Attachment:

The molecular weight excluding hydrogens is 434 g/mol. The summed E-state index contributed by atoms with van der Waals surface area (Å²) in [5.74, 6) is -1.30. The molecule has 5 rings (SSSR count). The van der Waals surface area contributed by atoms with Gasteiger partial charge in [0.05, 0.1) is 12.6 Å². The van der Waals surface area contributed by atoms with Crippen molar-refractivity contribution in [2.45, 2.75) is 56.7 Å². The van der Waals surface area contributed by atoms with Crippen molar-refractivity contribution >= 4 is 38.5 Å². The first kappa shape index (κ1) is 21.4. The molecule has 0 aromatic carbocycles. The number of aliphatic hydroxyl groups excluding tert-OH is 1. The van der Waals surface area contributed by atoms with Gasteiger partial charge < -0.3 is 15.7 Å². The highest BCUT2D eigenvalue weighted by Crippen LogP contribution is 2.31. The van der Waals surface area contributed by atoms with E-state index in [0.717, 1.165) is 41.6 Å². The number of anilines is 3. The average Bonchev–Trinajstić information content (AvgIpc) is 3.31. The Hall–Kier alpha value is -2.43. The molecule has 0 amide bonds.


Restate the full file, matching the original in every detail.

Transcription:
The molecular weight excluding hydrogens is 434 g/mol. The summed E-state index contributed by atoms with van der Waals surface area (Å²) in [5.74, 6) is -1.30. The molecule has 5 rings (SSSR count). The van der Waals surface area contributed by atoms with Gasteiger partial charge in [0.05, 0.1) is 12.6 Å². The van der Waals surface area contributed by atoms with Crippen molar-refractivity contribution in [2.45, 2.75) is 56.7 Å². The van der Waals surface area contributed by atoms with Crippen molar-refractivity contribution >= 4 is 38.5 Å². The first kappa shape index (κ1) is 21.4. The molecule has 0 aromatic carbocycles. The number of aliphatic hydroxyl groups excluding tert-OH is 1. The van der Waals surface area contributed by atoms with Gasteiger partial charge < -0.3 is 15.7 Å². The highest BCUT2D eigenvalue weighted by Crippen LogP contribution is 2.31. The van der Waals surface area contributed by atoms with E-state index in [0.717, 1.165) is 41.6 Å². The number of anilines is 3. The average Bonchev–Trinajstić information content (AvgIpc) is 3.31. The Hall–Kier alpha value is -2.43. The molecule has 0 amide bonds.